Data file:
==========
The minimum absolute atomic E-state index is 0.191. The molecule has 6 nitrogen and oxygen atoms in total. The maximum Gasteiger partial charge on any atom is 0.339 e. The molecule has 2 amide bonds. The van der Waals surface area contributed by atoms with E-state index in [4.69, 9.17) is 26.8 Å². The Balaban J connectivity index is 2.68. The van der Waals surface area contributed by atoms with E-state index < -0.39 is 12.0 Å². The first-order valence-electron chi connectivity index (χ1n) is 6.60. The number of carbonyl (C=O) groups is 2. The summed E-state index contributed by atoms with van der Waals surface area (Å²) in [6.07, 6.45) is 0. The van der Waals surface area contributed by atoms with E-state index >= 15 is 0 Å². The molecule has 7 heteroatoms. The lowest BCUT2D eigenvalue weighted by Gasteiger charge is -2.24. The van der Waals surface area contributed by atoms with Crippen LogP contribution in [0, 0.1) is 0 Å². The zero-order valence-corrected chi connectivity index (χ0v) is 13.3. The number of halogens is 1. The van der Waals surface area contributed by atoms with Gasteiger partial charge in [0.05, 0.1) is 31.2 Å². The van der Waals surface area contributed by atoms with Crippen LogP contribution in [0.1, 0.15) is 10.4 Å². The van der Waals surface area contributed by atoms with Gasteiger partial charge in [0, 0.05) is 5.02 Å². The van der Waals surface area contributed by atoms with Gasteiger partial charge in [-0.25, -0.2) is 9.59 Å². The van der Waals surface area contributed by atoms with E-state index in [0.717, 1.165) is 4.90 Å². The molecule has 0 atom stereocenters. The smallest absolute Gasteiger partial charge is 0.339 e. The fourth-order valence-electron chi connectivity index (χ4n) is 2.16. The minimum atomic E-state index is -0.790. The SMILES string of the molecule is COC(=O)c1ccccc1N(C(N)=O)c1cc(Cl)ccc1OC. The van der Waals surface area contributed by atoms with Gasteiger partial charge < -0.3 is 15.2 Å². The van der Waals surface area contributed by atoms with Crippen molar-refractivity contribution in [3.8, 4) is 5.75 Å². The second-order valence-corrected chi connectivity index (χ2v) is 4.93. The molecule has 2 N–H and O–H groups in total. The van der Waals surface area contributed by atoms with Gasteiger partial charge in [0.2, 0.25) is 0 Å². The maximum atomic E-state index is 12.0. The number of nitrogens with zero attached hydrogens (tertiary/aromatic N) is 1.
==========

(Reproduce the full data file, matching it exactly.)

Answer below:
The minimum absolute atomic E-state index is 0.191. The molecule has 6 nitrogen and oxygen atoms in total. The maximum Gasteiger partial charge on any atom is 0.339 e. The molecule has 2 amide bonds. The van der Waals surface area contributed by atoms with E-state index in [4.69, 9.17) is 26.8 Å². The Balaban J connectivity index is 2.68. The van der Waals surface area contributed by atoms with E-state index < -0.39 is 12.0 Å². The first-order valence-electron chi connectivity index (χ1n) is 6.60. The number of carbonyl (C=O) groups is 2. The summed E-state index contributed by atoms with van der Waals surface area (Å²) in [6.07, 6.45) is 0. The van der Waals surface area contributed by atoms with E-state index >= 15 is 0 Å². The molecule has 7 heteroatoms. The lowest BCUT2D eigenvalue weighted by Gasteiger charge is -2.24. The van der Waals surface area contributed by atoms with Crippen LogP contribution in [0, 0.1) is 0 Å². The zero-order valence-corrected chi connectivity index (χ0v) is 13.3. The number of halogens is 1. The van der Waals surface area contributed by atoms with Gasteiger partial charge in [0.05, 0.1) is 31.2 Å². The van der Waals surface area contributed by atoms with Crippen LogP contribution in [0.1, 0.15) is 10.4 Å². The van der Waals surface area contributed by atoms with Gasteiger partial charge in [0, 0.05) is 5.02 Å². The van der Waals surface area contributed by atoms with Gasteiger partial charge in [-0.25, -0.2) is 9.59 Å². The van der Waals surface area contributed by atoms with E-state index in [0.717, 1.165) is 4.90 Å². The molecule has 0 atom stereocenters. The smallest absolute Gasteiger partial charge is 0.339 e. The fourth-order valence-electron chi connectivity index (χ4n) is 2.16. The minimum atomic E-state index is -0.790. The SMILES string of the molecule is COC(=O)c1ccccc1N(C(N)=O)c1cc(Cl)ccc1OC. The van der Waals surface area contributed by atoms with Gasteiger partial charge < -0.3 is 15.2 Å². The van der Waals surface area contributed by atoms with Crippen molar-refractivity contribution in [3.8, 4) is 5.75 Å². The second-order valence-corrected chi connectivity index (χ2v) is 4.93. The molecule has 2 N–H and O–H groups in total. The van der Waals surface area contributed by atoms with Gasteiger partial charge in [0.2, 0.25) is 0 Å². The maximum atomic E-state index is 12.0. The number of nitrogens with zero attached hydrogens (tertiary/aromatic N) is 1.